The intention is that ContactPoint will be available
in all Local Authority areas by the end of 2008. ContactPoint
will be a basic online directory containing a record for each
child up to the age of 18 in England. With their consent, the
records of young people leaving care or with learning difficulties
can be retained up to the age of 25. The record will contain basic
demographic information about the child, details of the parent/carer(s)
and the name and contact details of practitioners working with
the child. It will not contain case information. The purpose of
ContactPoint is to save time and support early intervention by
allowing authorised practitioners to see who else is working with
the same child.
ContactPoint is being established under section
12 of the Children Act 2004. Draft regulations made under this
section are currently being finalised and are due to be laid before
parliament before the summer recess. These regulations are subject
to affirmative resolution.
ContactPoint will be populated with data from
a range of existing national and local systems. Section 12 and
the draft regulations set out what data is to be held and lists
the persons and bodies who are permitted or required to supply
this data. It is anticipated that these data sources will include
case management systems used by Youth Offending Teams and in the
future the e-Borders system currently being established by the
The purpose of ContactPoint is to support Children's
Services Authorities and their partners in their duties to co-operate
to promote the well-being of children, and to safeguard them and
promote their welfare, as set down in Sections 10 and 11 of the
Children Act 2004 and in the safeguarding duty on school and colleges
in Section 175 of the Education Act 2002. The purpose of ContactPoint
is not to support the fight against crime.
ContactPoint will not be used to profile children
or young people. No support for profiling is being designed into
the system. Through extensive work with practitioners ContactPoint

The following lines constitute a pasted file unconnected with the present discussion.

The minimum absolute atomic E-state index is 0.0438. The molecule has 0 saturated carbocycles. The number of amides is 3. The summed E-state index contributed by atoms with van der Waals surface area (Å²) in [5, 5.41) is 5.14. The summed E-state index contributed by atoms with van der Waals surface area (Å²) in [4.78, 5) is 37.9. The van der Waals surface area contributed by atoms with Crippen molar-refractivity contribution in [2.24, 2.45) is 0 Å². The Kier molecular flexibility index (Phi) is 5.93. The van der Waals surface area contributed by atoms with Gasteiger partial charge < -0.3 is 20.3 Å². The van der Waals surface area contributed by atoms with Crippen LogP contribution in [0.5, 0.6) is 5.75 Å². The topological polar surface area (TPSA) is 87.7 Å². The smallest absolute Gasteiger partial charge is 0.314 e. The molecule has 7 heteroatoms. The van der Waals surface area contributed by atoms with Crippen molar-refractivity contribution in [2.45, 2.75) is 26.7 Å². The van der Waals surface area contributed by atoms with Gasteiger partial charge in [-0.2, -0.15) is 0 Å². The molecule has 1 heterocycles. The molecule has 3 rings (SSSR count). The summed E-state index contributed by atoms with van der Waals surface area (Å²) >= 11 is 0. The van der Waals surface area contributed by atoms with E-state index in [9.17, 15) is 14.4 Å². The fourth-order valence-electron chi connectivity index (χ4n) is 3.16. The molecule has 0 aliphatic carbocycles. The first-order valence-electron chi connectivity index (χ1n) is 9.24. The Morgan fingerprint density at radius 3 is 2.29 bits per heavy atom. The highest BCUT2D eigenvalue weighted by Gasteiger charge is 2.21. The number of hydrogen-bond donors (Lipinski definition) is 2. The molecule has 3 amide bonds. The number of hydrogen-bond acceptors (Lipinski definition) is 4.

has been designed to help practitioners to find out who else is
working with the same child or young person, making it easier
to deliver more co-ordinated support.
Access to ContactPoint will be restricted to
authorised staff who need it as part of their work. The regulations
detail the categories of practitioner who are eligible to be granted
access to ContactPoint, these include police officers, members
of youth offending teams and staff at secure training centres.
An individual will only be granted access if it is clear that
they need access to support their work on safeguarding or improving
wellbeing for children. It will not be acceptable for users to
access the system to support enforcement activities. This is made
clear in the draft ContactPoint guidance, currently available
for public consultation (closes 27 July 2007).
Before being granted access, individuals will
also have to attend training and have received an enhanced disclosure
from the Criminal Records Bureau (or equivalent vetting for police).
All users will be authenticated to ContactPoint using strong (2-factor)
authentication techniques in line with the e-Government Unit (eGU)
guidance. Every access will be monitored and audited. Potential
misuse will be subject to investigation and if necessary disciplinary
and criminal proceedings.
There are no plans for data sharing between
ContactPoint and the National Identity Register. The bulk disclosure
of data from ContactPoint will only occur in anonymised or psuedonymised
form. This is to support statistical analysis and for research
The draft regulations provide for the Secretary
of State or a local authority to disclose information from ContactPoint
where this is required by a court order or where this disclosure
is necessary for the prevention or detection of crime of the prosecution
of offenders. These provisions are intended only for limited circumstances
are will be subject to a judgement on a case by case basis. As
stated previously, ContactPoint is not intended to provide a tool
for use in the fight against crime.